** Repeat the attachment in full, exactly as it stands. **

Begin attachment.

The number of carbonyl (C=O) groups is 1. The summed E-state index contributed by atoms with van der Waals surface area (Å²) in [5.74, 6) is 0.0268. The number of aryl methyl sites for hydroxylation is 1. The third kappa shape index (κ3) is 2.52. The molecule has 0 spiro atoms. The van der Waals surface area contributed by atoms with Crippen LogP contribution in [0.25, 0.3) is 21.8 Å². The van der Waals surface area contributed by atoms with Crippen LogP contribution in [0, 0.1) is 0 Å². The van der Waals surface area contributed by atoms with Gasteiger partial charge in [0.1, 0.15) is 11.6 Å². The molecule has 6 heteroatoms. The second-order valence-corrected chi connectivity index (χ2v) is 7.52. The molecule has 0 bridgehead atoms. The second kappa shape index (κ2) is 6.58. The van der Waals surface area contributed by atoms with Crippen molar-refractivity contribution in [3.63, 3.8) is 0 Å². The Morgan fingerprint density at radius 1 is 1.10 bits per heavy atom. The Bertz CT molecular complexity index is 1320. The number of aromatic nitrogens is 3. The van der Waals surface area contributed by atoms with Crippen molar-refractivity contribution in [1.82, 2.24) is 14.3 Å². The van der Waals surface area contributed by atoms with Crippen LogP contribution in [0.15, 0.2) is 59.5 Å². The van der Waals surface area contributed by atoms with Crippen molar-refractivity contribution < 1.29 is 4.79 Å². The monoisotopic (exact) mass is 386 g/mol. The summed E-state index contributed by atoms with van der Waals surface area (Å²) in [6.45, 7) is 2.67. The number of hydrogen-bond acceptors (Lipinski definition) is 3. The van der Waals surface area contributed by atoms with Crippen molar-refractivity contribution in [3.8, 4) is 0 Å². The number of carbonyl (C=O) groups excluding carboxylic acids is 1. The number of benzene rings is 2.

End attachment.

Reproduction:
The number of carbonyl (C=O) groups is 1. The summed E-state index contributed by atoms with van der Waals surface area (Å²) in [5.74, 6) is 0.0268. The number of aryl methyl sites for hydroxylation is 1. The third kappa shape index (κ3) is 2.52. The molecule has 0 spiro atoms. The van der Waals surface area contributed by atoms with Crippen LogP contribution in [0.25, 0.3) is 21.8 Å². The van der Waals surface area contributed by atoms with Crippen LogP contribution in [0, 0.1) is 0 Å². The van der Waals surface area contributed by atoms with Gasteiger partial charge in [0.1, 0.15) is 11.6 Å². The molecule has 6 heteroatoms. The second-order valence-corrected chi connectivity index (χ2v) is 7.52. The molecule has 0 bridgehead atoms. The second kappa shape index (κ2) is 6.58. The van der Waals surface area contributed by atoms with Crippen molar-refractivity contribution in [3.63, 3.8) is 0 Å². The Morgan fingerprint density at radius 1 is 1.10 bits per heavy atom. The Bertz CT molecular complexity index is 1320. The number of aromatic nitrogens is 3. The van der Waals surface area contributed by atoms with Crippen molar-refractivity contribution in [1.82, 2.24) is 14.3 Å². The van der Waals surface area contributed by atoms with Crippen LogP contribution in [0.15, 0.2) is 59.5 Å². The van der Waals surface area contributed by atoms with Crippen molar-refractivity contribution < 1.29 is 4.79 Å². The monoisotopic (exact) mass is 386 g/mol. The summed E-state index contributed by atoms with van der Waals surface area (Å²) in [6.45, 7) is 2.67. The number of hydrogen-bond acceptors (Lipinski definition) is 3. The van der Waals surface area contributed by atoms with Crippen molar-refractivity contribution in [3.8, 4) is 0 Å². The number of carbonyl (C=O) groups excluding carboxylic acids is 1. The number of benzene rings is 2.